For many students of architecture, the transition between the idealism of the design studio and the reality of practice is often a discomforting process. One quickly realizes that it is a profession whose outcomes are largely dependent on clients, politicians, builders and, project managers and “design” is a euphemism for making commercial interests, and “ethics” is often compromised to sustain the bottom line.
According to professor Jeremy Till (pro-vice-chancellor of Central Saint Martins, University of the Arts, London), to face up to architecture’s external forces is “to stare into the mirror of one’s fragility, to see one’s shared impotence at the wheel of the juggernaut.”
The inner workings of the university machine are often shrouded in mystery. Amanda Sun, University of Sydney Master of Architecture student and correspondent for Agency 2017, the Australia and New Zealand Student Architecture Congress, sat down with Till ahead of his keynote at the conference to discuss his hard-earned knowledge about the nature of architectural education and why some problematic habits have become entrenched in our pedagogical tradition.
This is a time when university rankings and reputation are significant factors when considering which university to study at. Is the student seen as a consumer of education and simultaneously is their work merely a commodity for promoting the university?
There is some interesting work coming out of [architect and Yale University professor of architecture] Peggy Deamer, who wrote the book The Architect as Worker, which looks into architectural labour. There is one chapter in the book [that] explains how the educational system sets up this culture of sacrifice. The sacrifice of staying up all night – which is stupid by the way – and this then rolls out in practice; the sacrifice of internships; the sacrifice of long nights; the sacrifice of low fees. The brand of the institution is dependent on the product that students are producing, so the student is paying for the brand but also making the brand. They’re losing on both accounts. The culture of architecture school is preparing students for the exploitative culture of the workplace.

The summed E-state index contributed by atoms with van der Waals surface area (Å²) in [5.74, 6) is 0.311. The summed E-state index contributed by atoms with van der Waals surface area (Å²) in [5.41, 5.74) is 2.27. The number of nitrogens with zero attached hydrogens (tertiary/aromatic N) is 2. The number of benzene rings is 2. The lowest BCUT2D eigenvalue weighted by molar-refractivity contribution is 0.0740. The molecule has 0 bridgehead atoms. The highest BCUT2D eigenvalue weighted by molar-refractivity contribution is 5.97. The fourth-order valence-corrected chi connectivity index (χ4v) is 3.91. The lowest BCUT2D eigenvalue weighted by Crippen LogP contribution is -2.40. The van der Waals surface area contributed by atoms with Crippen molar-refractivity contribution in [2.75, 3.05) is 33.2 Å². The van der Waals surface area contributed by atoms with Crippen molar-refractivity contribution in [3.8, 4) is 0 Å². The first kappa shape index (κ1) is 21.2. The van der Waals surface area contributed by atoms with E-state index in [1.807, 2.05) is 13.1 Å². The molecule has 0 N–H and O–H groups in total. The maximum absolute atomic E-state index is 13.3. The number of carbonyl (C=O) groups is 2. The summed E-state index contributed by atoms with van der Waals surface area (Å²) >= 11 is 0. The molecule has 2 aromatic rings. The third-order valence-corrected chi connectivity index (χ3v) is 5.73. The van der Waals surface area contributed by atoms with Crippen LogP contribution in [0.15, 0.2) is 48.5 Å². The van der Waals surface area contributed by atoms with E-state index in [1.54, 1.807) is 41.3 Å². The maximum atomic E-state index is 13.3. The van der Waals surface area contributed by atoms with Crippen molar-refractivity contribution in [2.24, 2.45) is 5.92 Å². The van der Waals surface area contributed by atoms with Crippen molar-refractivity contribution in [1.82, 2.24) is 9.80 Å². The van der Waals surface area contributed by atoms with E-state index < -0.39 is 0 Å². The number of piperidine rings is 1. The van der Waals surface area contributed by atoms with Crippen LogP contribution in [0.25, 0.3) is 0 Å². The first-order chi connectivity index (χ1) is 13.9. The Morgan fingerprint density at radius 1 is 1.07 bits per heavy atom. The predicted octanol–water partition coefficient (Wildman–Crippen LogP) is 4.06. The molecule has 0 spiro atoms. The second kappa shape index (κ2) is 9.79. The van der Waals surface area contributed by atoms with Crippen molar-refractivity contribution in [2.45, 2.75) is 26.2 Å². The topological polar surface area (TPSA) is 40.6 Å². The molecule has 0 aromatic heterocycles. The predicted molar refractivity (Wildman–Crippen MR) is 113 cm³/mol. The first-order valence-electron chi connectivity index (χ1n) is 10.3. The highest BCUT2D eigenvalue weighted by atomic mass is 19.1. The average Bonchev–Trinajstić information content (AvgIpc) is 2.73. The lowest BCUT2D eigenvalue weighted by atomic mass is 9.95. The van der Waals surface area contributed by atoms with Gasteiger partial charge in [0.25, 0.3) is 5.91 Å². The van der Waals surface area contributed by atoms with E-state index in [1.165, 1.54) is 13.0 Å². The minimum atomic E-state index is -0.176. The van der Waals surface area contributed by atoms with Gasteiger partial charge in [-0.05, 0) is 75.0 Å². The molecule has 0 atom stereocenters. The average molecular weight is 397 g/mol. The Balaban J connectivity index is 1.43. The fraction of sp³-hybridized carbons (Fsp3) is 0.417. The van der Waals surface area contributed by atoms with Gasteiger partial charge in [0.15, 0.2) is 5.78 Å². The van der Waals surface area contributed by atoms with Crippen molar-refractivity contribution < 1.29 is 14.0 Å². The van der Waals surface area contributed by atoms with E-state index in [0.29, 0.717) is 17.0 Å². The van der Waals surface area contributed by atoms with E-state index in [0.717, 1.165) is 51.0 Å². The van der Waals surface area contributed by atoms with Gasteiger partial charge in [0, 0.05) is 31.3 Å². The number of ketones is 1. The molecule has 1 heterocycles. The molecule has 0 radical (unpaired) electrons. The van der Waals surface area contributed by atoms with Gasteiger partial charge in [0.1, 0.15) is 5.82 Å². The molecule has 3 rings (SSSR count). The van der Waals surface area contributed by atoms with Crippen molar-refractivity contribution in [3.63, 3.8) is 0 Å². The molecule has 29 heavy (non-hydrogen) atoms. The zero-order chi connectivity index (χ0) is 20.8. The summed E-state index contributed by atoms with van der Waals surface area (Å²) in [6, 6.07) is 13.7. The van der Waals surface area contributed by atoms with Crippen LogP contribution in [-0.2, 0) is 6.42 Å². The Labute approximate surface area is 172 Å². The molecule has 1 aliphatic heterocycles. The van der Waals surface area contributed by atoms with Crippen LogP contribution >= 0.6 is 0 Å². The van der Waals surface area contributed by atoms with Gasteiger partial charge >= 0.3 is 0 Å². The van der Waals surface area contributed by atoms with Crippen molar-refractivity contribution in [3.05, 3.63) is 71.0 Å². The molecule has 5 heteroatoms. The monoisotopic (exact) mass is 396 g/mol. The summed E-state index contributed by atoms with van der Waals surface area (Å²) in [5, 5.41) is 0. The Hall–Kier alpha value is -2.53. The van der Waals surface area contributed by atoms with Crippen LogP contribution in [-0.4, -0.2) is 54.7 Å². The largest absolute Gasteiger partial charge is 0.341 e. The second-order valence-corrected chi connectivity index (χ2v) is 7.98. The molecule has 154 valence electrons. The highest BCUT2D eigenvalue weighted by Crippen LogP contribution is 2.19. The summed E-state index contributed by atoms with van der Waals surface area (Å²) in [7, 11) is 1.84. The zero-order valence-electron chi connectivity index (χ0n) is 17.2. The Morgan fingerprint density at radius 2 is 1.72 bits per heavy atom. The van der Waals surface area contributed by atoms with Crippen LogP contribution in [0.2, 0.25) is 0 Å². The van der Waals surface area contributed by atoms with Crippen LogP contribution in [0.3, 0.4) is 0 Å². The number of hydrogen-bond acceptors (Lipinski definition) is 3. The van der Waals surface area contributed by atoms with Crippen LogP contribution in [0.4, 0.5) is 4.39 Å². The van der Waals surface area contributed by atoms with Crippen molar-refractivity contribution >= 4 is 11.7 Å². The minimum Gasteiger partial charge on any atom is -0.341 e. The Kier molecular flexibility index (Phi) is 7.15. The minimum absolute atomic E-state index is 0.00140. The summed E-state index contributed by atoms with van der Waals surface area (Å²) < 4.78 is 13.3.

In a design studio environment, it is often acknowledged that you should heed your tutor’s advice and essentially adjust your design and presentation to align with their tastes. There is a clear power imbalance in this relationship. How do you suggest a student assert their rights in this exchange and how do you suggest, as a tutor, you avoid this authoritarian approach?